Homer Plessy, of “separate but equal” decision, pardoned by Louisiana Governor John Bel Edwards


NEW ORLEANS – The governor of Louisiana posthumously pardoned Homer Plessy on Wednesday, the black man whose arrest for refusing to leave a white-only railroad car in 1892 to protest racial segregation sparked the US Supreme Court ruling that cemented “separate but equal” into law for half a century.

In November, the state Pardons Council recommended pardon for Plessy, who boarded the wagon as a member of a small civil rights group in hopes of overturning a law of the State separating trains. Instead, the protest led to the 1896 ruling known as Plessy v. Ferguson, solidifying white space in public housing such as transportation, hotels and schools for decades.

In a ceremony held near where Plessy was arrested, Governor John Bel Edwards said he was “beyond gratitude” for helping to restore “the legacy of the justness of his cause… not defiled by the error of his condemnation ”.

Keith Plessy, whose great-great-grandfather was Plessy’s cousin, called the event “truly a blessed day for our ancestors … and for unborn children.”

Since the vote of the Pardons Commission, “I have the impression that my feet do not touch the ground because my ancestors carry me,” he said.

Justice Henry Billings Brown wrote in Decision 7-1: “Legislation is powerless to eradicate racial instincts or to abolish distinctions based on physical difference.

Judge John Harlan was the only dissenting voice. had been enslaved or descended from a slave could ever become an American citizen.

The Plessy v. Ferguson allowing racial segregation in American life was the law of the land until the Supreme Court unanimously overturned it in 1954, in Brown v. Board of Education. Both cases argued that the segregation laws violated the 14th Amendment right to equal protection.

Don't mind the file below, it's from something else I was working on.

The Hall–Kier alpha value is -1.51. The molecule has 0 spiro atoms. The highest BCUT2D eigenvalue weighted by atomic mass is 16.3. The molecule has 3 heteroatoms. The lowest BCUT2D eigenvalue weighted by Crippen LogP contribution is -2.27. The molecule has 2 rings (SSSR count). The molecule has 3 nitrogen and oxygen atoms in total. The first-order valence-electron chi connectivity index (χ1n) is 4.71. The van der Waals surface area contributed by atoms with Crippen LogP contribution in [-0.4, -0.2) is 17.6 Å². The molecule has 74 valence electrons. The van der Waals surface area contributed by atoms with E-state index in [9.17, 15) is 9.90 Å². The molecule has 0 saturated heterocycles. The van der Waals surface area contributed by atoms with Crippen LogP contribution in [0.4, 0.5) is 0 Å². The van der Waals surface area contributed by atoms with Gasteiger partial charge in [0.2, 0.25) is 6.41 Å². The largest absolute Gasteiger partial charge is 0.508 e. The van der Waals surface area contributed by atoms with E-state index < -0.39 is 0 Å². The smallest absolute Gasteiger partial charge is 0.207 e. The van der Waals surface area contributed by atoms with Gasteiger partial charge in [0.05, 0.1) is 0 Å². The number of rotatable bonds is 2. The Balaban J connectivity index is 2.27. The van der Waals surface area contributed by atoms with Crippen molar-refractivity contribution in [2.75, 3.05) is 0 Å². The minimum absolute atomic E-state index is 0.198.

The Brown decision led to widespread desegregation of public schools and the eventual removal of Jim Crow laws that discriminated against black Americans.

Plessy was a member of the Citizens Committee, a New Orleans group that tried to overcome laws that reversed post-Civil War equality progress.

The 30-year-old shoemaker lacked the business, political and educational accomplishments of most other members, Keith Weldon Medley wrote in the book “We As Freemen: Plessy v. Ferguson”. But his fair skin – court documents described him as someone of whom “an eighth of African blood” was “not discernible” – positioned him for the train car protest.

“His only attribute was being white enough to access the train and black enough to be stopped for it,” Medley wrote.

Eight months after the ruling in his case, Plessy pleaded guilty and was fined $ 25 when 25 cents would buy a pound of round steak and 10 pounds of potatoes. He died in 1925 with the conviction on record.

Keith Plessy said donations the committee collected paid for the fine and other legal fees. But Plessy returned to the dark and never returned to the shoe repair shop.

He worked alternately as a laborer, warehouse worker, and clerk before becoming a collector for the Black-Owned People’s Life Insurance Company, Medley wrote. He died in 1925 with the conviction on record.

Relatives of Plessy and John Howard Ferguson, the judge who oversaw his case in the Orleans Parish Criminal District Court, became friends decades later and formed a nonprofit campaigning for the civic rights education.

The purpose of forgiveness “is not to erase what happened 125 years ago but to recognize the harm that was done,” said Phoebe Ferguson, the judge’s great-great-granddaughter. .

Other recent efforts have recognized Plessy’s role in history, including a 2018 New Orleans city council vote to rename a section of the street where he attempted to board the train in his honor.

The governor’s office described it as the first pardon under Louisiana’s Avery Alexander Act of 2006, which allows pardons for those convicted under discriminatory laws.

Former state senator Edwin Murray said he originally drafted the law to automatically forgive anyone found guilty of breaking a law written to encode discrimination. He said he made it optional after people arrested for civil rights protests told him they viewed the arrests as a badge of honor.


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